Taking like for like, the proposal to end guaranteed pension payments would mean a loss more than £200,000 over the course of a retirement for a typical member of staff. While it is impossible to be precise about the impact because your pension would be subject to the performance of the stock market, the independent analysis produced for UCU uses the market predictions made by USS itself. It showed substantial losses for all fourteen different staff profiles that were tested, mostly in the range of between 20 and 40%.
UUK have finally published an analysis of the impact of their proposals produced by Aon. Their headline is that for current members, retirement income losses will range between 10 and 20%. However, their analysis includes your state pension and this has the effect of superficially reducing the impact. The analysis also does not use the USS market predictions, preferring a more upbeat assessment from Aon and this also superficially reduces the loss. Even on this very favourable (to the employers) basis, it is worth noting that for a typical new starter there would be a 25% reduction in the estimated annual benefits provided by USS. You can read the employers' analysis here.
The analysis independently produced for UCU is based on the market estimates made by USS itself. Our analysis does not include aspects which are beyond the scope of USS such as the state pension. While any market estimates are subject to error, it is odd that the employers have chosen not to use USS data for this exercise when they have based their claims that current pensions are unsustainable upon them. One surprising aspect of the recent publication of UUK's analysis is that the employers clearly had not done any modelling of the impact on members of their proposals before they tabled them on 13 November.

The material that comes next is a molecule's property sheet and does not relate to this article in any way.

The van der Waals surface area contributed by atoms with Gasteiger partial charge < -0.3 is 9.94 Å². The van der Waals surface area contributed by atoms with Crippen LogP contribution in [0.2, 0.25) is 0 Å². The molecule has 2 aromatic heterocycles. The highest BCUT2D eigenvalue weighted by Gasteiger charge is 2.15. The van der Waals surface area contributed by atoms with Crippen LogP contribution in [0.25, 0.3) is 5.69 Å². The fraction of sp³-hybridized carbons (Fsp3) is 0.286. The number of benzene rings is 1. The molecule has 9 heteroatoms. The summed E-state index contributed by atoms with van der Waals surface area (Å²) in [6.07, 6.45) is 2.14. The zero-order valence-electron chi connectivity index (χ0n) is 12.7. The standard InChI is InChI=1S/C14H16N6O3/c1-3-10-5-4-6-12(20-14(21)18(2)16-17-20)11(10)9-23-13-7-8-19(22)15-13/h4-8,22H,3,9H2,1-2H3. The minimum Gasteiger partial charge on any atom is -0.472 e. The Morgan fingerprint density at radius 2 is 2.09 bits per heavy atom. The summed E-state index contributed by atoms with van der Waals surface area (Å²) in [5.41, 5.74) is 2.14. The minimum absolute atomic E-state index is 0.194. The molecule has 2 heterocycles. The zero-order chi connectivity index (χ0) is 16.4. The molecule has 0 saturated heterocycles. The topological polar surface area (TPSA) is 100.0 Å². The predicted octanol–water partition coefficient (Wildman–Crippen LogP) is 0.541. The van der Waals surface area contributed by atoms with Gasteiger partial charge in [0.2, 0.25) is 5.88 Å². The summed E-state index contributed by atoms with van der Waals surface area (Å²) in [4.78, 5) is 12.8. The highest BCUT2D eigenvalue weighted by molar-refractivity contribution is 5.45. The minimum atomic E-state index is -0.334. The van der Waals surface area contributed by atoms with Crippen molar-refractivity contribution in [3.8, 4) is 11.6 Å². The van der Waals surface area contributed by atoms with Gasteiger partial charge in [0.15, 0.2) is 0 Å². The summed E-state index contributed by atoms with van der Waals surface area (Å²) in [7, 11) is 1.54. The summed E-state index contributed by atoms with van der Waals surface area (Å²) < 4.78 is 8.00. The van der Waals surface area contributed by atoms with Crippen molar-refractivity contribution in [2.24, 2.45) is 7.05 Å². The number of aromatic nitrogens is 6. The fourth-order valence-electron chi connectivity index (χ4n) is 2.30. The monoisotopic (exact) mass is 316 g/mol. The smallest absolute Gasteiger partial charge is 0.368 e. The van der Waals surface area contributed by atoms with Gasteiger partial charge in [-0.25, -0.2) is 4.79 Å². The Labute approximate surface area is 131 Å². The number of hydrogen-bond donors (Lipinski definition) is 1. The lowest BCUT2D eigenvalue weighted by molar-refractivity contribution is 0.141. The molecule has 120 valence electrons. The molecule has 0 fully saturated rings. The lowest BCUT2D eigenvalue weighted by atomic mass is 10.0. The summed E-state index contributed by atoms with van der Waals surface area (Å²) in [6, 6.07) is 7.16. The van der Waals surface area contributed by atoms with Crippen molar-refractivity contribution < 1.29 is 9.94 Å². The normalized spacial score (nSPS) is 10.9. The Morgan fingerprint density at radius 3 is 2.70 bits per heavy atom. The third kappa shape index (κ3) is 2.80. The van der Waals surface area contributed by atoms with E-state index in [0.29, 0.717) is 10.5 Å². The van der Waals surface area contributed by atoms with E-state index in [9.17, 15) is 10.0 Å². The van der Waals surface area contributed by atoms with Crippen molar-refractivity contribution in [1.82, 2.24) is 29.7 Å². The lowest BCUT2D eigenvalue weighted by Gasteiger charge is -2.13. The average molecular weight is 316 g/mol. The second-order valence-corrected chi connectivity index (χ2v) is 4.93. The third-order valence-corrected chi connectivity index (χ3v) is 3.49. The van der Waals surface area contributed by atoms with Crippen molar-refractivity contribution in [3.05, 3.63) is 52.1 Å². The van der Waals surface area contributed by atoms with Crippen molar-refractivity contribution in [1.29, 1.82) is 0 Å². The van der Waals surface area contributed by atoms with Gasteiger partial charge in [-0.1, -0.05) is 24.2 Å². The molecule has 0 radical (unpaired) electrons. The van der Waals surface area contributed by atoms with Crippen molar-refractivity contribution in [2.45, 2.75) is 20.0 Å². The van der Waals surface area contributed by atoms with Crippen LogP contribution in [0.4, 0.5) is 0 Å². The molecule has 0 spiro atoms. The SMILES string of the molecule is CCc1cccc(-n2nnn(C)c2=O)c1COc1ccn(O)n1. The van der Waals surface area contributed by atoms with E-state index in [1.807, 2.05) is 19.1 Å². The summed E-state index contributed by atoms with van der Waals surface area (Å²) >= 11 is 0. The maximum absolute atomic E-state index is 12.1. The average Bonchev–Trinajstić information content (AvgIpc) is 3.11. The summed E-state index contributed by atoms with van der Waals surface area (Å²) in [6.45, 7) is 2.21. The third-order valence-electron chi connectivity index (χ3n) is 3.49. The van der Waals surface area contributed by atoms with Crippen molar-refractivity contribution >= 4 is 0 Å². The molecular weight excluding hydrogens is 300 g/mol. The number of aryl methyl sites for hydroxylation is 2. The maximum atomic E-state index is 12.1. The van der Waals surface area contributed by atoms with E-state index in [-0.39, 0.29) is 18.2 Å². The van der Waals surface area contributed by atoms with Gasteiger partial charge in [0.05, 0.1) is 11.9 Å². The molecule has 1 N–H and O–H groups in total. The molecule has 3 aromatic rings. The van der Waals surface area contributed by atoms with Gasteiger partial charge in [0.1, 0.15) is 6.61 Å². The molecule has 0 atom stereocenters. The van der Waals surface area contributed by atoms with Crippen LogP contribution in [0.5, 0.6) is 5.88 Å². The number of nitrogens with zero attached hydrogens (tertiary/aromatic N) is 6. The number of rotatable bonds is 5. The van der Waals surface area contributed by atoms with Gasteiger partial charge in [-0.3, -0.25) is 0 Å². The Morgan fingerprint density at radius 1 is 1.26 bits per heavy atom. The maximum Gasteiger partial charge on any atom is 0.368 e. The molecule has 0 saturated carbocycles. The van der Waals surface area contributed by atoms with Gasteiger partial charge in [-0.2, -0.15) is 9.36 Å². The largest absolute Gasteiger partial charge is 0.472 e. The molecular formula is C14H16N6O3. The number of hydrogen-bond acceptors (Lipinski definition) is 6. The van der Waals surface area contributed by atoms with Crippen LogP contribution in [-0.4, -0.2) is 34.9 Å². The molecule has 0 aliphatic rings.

The Pensions Regulator (tPR) says that USS must have resolved its issues by 30 June 2018. USS have said that to achieve this deadline, negotiations need to conclude by 18 December. UUK have also said that they will not negotiate beyond this point. UCU disagrees with this. We believe that this is a serious issues for thousands of staff and that negotiations which will affect people's retirements must not be rushed. We have called for negotiations to be extended and for USS to flex its own internal deadlines to allow this. We have also met tPR and were pleased that in a letter sent to UUK this week tPR said that while they expect adherence to the statutory deadline of 30 June 2018 'we are mindful that in complex and late stage negotiations some slippage in timelines can lead to better outcomes.'
UCU is meeting the employers this week. While we have challenged the valuation methodology used by USS, our main current priority is to defend the principle of the guaranteed pension - what is called a 'defined benefit'. We are challenging the employers on their assertion that they will not pay more to support USS, even though their expenditure on staff as a proportion of expenditure has fallen massively in recent years. UCU is modelling a range of outcomes to see which are best for members and we will make counter proposals at the appropriate point but we will not be drawn into a public game on the employers' terms which in effect would accept that your pensions have to fall substantially.